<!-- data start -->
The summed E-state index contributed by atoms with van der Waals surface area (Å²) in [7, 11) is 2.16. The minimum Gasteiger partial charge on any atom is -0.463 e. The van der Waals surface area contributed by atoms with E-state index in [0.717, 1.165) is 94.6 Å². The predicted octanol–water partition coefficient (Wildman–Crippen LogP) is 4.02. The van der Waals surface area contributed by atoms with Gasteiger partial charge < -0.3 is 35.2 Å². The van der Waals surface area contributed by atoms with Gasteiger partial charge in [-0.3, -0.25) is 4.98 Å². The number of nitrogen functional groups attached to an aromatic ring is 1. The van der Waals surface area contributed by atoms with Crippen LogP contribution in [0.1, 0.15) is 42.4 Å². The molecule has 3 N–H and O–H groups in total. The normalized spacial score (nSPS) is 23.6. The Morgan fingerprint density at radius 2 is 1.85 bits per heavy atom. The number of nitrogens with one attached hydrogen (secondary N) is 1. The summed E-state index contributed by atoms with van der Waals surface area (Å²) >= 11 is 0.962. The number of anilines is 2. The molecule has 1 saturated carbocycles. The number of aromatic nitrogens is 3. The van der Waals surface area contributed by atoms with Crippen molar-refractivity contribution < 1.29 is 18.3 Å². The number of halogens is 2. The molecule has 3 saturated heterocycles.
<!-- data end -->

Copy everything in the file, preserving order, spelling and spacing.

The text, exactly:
The summed E-state index contributed by atoms with van der Waals surface area (Å²) in [7, 11) is 2.16. The minimum Gasteiger partial charge on any atom is -0.463 e. The van der Waals surface area contributed by atoms with E-state index in [0.717, 1.165) is 94.6 Å². The predicted octanol–water partition coefficient (Wildman–Crippen LogP) is 4.02. The van der Waals surface area contributed by atoms with Gasteiger partial charge < -0.3 is 35.2 Å². The van der Waals surface area contributed by atoms with Gasteiger partial charge in [-0.3, -0.25) is 4.98 Å². The number of nitrogen functional groups attached to an aromatic ring is 1. The van der Waals surface area contributed by atoms with Crippen LogP contribution in [0.1, 0.15) is 42.4 Å². The molecule has 3 N–H and O–H groups in total. The normalized spacial score (nSPS) is 23.6. The Morgan fingerprint density at radius 2 is 1.85 bits per heavy atom. The number of nitrogens with one attached hydrogen (secondary N) is 1. The summed E-state index contributed by atoms with van der Waals surface area (Å²) >= 11 is 0.962. The number of anilines is 2. The molecule has 1 saturated carbocycles. The number of aromatic nitrogens is 3. The van der Waals surface area contributed by atoms with Crippen molar-refractivity contribution < 1.29 is 18.3 Å². The number of halogens is 2. The molecule has 3 saturated heterocycles.